- The Washington Times - Saturday, August 10, 2002

Public schools are becoming increasingly divided by race, despite the rise in minority populations nationwide, according to a new study released yesterday by Harvard University's Civil Rights Project.
The study found that integration among whites and blacks and Hispanics is decreasing or has been steady in all but some of the country's largest school districts since 1986 nearly 50 years after state-sponsored school segregation was outlawed.
Chungmei Lee and Erica Frankenberg, researchers who conducted the study, said that the "resegregation trend" is a result of recent court rulings that dismantled race-based desegregation laws and reflects discouragement over stalled integration efforts.
"As courts across the country end long-running desegregation plans and, in some states, have forbidden the use of any racially conscious student assignment plans, the last 10 to 15 years has seen a steady unraveling of almost 25 years worth of increased integration," the researchers wrote in the 23-page study.
According to its Web site, the Civil Rights Project at Harvard University is an "interdisciplinary initiative, whose mission is to mobilize the university's resources and the broader academic community in support of the struggle for racial and ethnic justice."
Miss Lee said integration is crucial to improving education and preparing students to live in a diverse culture.
She said successful integration is simply a matter of balancing resources, which are often in short supply in the poor neighborhoods where many minorities live.
"I think a lot of people think that nothing can be done and the efforts have failed," she said.
The study has drawn some criticism from legal and education analysts who question its validity.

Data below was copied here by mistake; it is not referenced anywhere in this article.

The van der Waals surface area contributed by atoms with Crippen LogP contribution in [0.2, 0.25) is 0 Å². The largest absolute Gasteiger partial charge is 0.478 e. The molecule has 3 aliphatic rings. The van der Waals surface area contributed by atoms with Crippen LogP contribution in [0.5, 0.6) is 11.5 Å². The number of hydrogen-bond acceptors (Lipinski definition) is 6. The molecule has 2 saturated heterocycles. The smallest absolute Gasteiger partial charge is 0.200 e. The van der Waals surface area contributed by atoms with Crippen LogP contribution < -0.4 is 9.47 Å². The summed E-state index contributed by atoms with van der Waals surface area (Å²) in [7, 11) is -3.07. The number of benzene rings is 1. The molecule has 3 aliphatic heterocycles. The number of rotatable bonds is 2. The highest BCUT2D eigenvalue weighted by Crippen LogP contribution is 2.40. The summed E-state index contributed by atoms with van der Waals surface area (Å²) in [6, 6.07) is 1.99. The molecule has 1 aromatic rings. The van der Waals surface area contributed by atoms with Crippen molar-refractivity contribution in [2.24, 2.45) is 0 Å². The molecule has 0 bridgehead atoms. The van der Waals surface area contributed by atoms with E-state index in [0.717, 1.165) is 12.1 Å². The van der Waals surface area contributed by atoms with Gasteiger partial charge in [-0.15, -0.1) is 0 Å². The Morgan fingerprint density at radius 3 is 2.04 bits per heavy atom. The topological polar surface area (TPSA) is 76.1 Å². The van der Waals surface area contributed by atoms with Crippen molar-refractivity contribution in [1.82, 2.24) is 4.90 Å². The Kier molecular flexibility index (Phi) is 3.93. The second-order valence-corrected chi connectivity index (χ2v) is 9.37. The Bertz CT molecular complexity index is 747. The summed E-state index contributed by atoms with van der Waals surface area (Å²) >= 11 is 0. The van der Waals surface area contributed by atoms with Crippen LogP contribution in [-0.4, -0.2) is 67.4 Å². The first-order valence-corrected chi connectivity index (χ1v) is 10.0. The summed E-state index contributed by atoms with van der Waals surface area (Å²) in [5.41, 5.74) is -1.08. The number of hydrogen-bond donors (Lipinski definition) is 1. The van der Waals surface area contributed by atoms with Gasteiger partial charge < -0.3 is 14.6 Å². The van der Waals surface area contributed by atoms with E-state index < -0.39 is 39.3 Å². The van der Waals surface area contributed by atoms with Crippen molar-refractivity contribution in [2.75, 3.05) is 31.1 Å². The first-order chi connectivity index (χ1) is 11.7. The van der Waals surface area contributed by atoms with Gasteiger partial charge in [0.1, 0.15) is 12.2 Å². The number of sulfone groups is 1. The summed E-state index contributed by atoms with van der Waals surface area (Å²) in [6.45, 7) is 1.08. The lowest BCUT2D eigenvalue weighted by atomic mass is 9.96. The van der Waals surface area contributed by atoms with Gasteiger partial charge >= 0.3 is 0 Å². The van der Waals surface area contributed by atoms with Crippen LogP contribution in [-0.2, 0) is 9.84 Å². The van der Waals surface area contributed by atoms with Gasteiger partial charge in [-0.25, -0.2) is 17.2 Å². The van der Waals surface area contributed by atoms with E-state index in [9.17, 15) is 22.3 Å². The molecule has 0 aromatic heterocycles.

Chester Darling, an attorney representing parents fighting a desegregation policy in Lynn, Mass., questioned the study's assumptions about diversity's value and said any new push to create school diversity should be initiated by parents, not the federal government.
"When you have a government involved in enforcing a particular form of diversity, then you have a government making decisions that are illegal," Mr. Darling said.
Casey Lartigue, an education policy analyst at the Cato Institute in Washington, said the study also doesn't address what parents want. "Are people crying out for integrated schools or better schools?" he said. "If you give parents a choice, I think you'll find that parents will choose good schools."
The study found that the 20 most rapidly resegregating school districts are concentrated in the South, with eight in Texas and three in Georgia.
It found resegregation to be the most rapid in Clayton County, Ga., where the average black or Hispanic student goes to a school that is 23.1 percent white, down from 68.7 percent white in 1986. Prince William County, Va., and Baltimore County, Md., were also included in the list.
Fairfax County and Harford County, Md., were among the 20 school districts found to have the lowest white exposure to blacks. Fairfax, Prince William and Montgomery counties were among the school districts found to have the lowest white exposure to Hispanics.
In its conclusions, the study measured the changing "exposure index" between races in school districts with enrollments of more than 25,000 students. A black-white exposure index of 23 percent means the typical black student attends a school where 23 percent of the students are white.
In a sample of 185 of the districts, black exposure to whites increased in only four of the districts from 1986 to 2000. Hispanic exposure to whites rose in only three districts. White isolation increased in 53 districts, the study found.
Matt Moore, a policy analyst with the National Center for Policy Analysis in Texas, said the findings of the Harvard study could be reversed through school choice. "Competition will encourage the public school system to improve its schools," he said.
The story is based in part on wire service reports.

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